Male genitalia are typically highly variable across species, for which sexual selection is thought to be responsible. Sexually selected traits characteristically show positive allometry and high phenotypic variation, although genitalia seem to be typified by negative allometry due to stabilizing selection. Additionally, while sexual selection appears to be the primary force responsible for genital evolution, the precise mechanism is unclear, but good-genes selection could be involved. If so, male genital variation should correlate with some male quality measure(s). We investigated
the allometry of male Nyctalus noctula
genitalia and investigated associations between genital size and three phenotypic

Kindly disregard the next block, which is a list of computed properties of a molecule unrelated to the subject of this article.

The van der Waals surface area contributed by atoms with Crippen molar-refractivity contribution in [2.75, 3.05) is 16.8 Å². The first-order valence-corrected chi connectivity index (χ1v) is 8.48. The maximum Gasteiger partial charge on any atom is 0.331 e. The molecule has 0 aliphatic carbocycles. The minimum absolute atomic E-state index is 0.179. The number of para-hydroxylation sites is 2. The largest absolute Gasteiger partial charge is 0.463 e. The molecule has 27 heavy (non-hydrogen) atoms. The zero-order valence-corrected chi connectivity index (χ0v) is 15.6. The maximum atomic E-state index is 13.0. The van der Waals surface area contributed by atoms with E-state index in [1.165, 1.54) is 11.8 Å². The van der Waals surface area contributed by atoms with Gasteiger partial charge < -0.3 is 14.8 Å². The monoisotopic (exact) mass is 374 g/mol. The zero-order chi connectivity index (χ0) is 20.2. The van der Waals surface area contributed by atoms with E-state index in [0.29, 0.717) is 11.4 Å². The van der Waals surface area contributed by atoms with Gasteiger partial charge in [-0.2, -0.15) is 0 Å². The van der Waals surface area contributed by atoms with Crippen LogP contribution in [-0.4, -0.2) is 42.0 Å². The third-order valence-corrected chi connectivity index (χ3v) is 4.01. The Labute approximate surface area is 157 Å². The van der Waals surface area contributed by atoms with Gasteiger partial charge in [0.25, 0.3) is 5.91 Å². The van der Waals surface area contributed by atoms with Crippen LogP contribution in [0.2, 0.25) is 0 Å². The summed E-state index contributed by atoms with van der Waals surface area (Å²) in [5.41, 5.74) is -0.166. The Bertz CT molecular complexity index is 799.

measures of male quality (body size, relative body mass, and fluctuating asymmetry (FA)). We found that the penis exhibited positive allometry and high phenotypic variation, and was positively associated with male body size
and relative body mass, but not with FA. This pattern is more typical of sexually selected display traits, contrasting with general patterns of genital allometry. The baculum was negatively allometric and was not associated with any quality measure. Our results suggest that the N. noctula
penis is under directional sexual selection and is a reliable indicator of male phenotypic quality.